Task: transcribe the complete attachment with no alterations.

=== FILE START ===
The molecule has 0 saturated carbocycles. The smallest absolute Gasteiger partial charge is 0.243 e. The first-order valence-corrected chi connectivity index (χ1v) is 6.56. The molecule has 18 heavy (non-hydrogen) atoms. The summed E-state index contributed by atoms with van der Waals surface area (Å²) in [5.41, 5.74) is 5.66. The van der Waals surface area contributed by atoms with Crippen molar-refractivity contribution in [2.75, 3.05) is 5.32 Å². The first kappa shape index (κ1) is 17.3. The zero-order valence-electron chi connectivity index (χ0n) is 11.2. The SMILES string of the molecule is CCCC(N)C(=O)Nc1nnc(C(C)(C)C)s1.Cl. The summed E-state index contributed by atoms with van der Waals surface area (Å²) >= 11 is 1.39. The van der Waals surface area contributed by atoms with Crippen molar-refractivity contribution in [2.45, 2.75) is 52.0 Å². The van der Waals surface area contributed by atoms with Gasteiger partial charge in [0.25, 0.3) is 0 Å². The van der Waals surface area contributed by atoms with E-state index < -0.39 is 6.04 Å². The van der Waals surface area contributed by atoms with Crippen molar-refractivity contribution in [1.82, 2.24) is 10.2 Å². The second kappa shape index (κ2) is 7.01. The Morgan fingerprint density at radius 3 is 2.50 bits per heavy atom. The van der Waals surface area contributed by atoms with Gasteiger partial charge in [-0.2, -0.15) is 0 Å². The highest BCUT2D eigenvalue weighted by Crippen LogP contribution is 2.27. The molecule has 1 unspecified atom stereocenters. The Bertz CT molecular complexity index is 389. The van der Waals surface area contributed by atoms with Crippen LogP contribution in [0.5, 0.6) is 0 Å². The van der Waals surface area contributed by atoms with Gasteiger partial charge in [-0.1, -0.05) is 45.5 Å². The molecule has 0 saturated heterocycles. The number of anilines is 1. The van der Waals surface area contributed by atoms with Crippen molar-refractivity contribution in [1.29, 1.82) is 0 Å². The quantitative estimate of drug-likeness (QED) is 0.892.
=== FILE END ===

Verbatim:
The molecule has 0 saturated carbocycles. The smallest absolute Gasteiger partial charge is 0.243 e. The first-order valence-corrected chi connectivity index (χ1v) is 6.56. The molecule has 18 heavy (non-hydrogen) atoms. The summed E-state index contributed by atoms with van der Waals surface area (Å²) in [5.41, 5.74) is 5.66. The van der Waals surface area contributed by atoms with Crippen molar-refractivity contribution in [2.75, 3.05) is 5.32 Å². The first kappa shape index (κ1) is 17.3. The zero-order valence-electron chi connectivity index (χ0n) is 11.2. The SMILES string of the molecule is CCCC(N)C(=O)Nc1nnc(C(C)(C)C)s1.Cl. The summed E-state index contributed by atoms with van der Waals surface area (Å²) >= 11 is 1.39. The van der Waals surface area contributed by atoms with Crippen molar-refractivity contribution in [2.45, 2.75) is 52.0 Å². The van der Waals surface area contributed by atoms with Gasteiger partial charge in [0.25, 0.3) is 0 Å². The van der Waals surface area contributed by atoms with E-state index < -0.39 is 6.04 Å². The van der Waals surface area contributed by atoms with Crippen molar-refractivity contribution in [1.82, 2.24) is 10.2 Å². The second kappa shape index (κ2) is 7.01. The Morgan fingerprint density at radius 3 is 2.50 bits per heavy atom. The van der Waals surface area contributed by atoms with Gasteiger partial charge in [-0.2, -0.15) is 0 Å². The highest BCUT2D eigenvalue weighted by Crippen LogP contribution is 2.27. The molecule has 1 unspecified atom stereocenters. The Bertz CT molecular complexity index is 389. The van der Waals surface area contributed by atoms with Crippen LogP contribution in [0.5, 0.6) is 0 Å². The van der Waals surface area contributed by atoms with Gasteiger partial charge in [-0.1, -0.05) is 45.5 Å². The molecule has 0 saturated heterocycles. The number of anilines is 1. The van der Waals surface area contributed by atoms with Crippen molar-refractivity contribution in [1.29, 1.82) is 0 Å². The quantitative estimate of drug-likeness (QED) is 0.892.